1. the Expert branch in the neighboring city had re-opened after rebuilding, and the local branch joined the special offers []
  2. but many other manufacturers do it that way, unfortunately []
  3. or at least I ;) []

A few unimportant thoughts on Sunday night

Quote of the evening

“Of course we play an encore.”

Klaus Doldinger at tonight’s great (and free) open air concert with Passport in Pfaffenhofen. The nearly 2 hours seemed rather short, somehow…

Klaus Doldinger
(My old pocket cam isn’t that great when it’s getting dark…)

The best(?) place for a mosquito

Directly on the notebook screen where you can easily see and kill it.

Compact and light but needs getting used to

…is such a EeePC 900 on which I’m writing this now – with < > as secondary function on the Y key (which is on German keyboards where the Z is on Englisch ones) and the number keys moved to the left…

!$title$! Really!

And here’s the corresponding !$text$!:

This thing even appears on the WordPress dashboard:
WP iPhone title

Well, the WordPress for iPhone tool seems to be a little buggy if it creates such dummy posts – see for instance at aptgetupdate and their trackbacks…

PS: No, I don’t have an iPhone and don’t want one, either. At least not at all costs.

Radio controlled clock wrong? – Tips

Woman with clock Since people keep coming to my blog looking for hints on how to deal with wrong radio controlled clocks and find only my annoyed post about a particular specimen with its stupid programming that lets is be wrong on the days of daylight savings time changes, I thought I’d put together a few hints for other kinds of radio clock problems:

  • Don’t position it too far inside the building, closer to windows may be helpful (preferrably towards the transmitter, wherever that is for your area). This especially applies to buildings with reinforced concrete walls.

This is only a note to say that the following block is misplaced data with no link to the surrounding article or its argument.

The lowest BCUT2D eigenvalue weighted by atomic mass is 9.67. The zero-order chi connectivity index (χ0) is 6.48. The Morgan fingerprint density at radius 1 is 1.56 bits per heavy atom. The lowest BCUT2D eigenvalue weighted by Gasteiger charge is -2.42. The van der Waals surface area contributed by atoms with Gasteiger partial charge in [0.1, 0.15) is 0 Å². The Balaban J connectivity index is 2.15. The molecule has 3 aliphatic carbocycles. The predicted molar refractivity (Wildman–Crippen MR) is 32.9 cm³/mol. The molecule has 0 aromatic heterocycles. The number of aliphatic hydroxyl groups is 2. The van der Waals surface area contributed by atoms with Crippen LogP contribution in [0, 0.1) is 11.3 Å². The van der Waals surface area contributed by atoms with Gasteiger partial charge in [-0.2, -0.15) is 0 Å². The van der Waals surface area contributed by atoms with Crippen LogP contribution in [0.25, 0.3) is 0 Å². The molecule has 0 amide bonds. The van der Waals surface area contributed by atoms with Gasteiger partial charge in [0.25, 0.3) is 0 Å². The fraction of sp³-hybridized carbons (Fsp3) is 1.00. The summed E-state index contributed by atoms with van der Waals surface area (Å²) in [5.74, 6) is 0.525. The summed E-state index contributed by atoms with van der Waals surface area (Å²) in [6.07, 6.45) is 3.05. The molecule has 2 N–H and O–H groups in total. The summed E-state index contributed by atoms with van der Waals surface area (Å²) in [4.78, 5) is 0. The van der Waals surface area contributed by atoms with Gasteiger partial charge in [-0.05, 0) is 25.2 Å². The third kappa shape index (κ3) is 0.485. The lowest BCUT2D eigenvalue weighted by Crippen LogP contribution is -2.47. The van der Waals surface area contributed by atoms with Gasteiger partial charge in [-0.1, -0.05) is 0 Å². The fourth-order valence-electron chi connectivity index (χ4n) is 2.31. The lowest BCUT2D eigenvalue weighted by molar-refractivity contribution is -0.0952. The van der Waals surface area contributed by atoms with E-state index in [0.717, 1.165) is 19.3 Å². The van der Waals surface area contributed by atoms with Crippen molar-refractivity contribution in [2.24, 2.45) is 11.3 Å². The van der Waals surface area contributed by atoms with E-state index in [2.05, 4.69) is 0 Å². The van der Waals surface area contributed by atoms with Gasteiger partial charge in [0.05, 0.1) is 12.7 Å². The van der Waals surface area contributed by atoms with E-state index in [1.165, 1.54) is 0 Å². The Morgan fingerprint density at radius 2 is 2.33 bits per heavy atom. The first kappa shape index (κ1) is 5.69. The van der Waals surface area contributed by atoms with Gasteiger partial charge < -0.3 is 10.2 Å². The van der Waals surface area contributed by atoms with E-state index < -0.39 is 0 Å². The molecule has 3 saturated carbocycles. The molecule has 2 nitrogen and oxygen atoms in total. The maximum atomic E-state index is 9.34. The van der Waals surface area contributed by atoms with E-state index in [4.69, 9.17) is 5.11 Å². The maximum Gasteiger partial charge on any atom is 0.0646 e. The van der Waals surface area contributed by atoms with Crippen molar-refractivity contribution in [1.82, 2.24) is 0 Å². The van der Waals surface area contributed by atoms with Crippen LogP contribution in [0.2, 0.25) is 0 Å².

• Not too close to other electronic devices, especially those transmitting radio signals themselves. Also, the proximity to metal objects can cause interferences.
  • Cheap receivers may have problems with weak batteries, so try fresh ones.
  • And you shouldn’t forget to look at the often available symbol indicating whether the clock still receives a signal at all. ;) For if it has to keep running off its own quartz, a cheap model might show visible differences after only a few days.

Further notes:

  • Since the signal data usually offers only very little means of error detection (single parity bits for parts of the data; even 2 (or 4 or 6…) bits received wron cannot be detected), low reception can easily cause the clock to set the wrong time, especially if it’s programmed (too) simply and does not compare the signals over several minutes to avoid such consistencies. (The time signal is transmitted every minute, containing 59 bits with 1 bit per second.)
  • Most clocks don’t check the signal all the time, but at most every hour or a few times per day – or just once, and hopefully not at 0:00 like the specimen I mentioned.

Hope this helps someone… If you got anything to add, note, or correct, feel free to do so in the comments.

Photo by Martin Schmid – Fotolia.com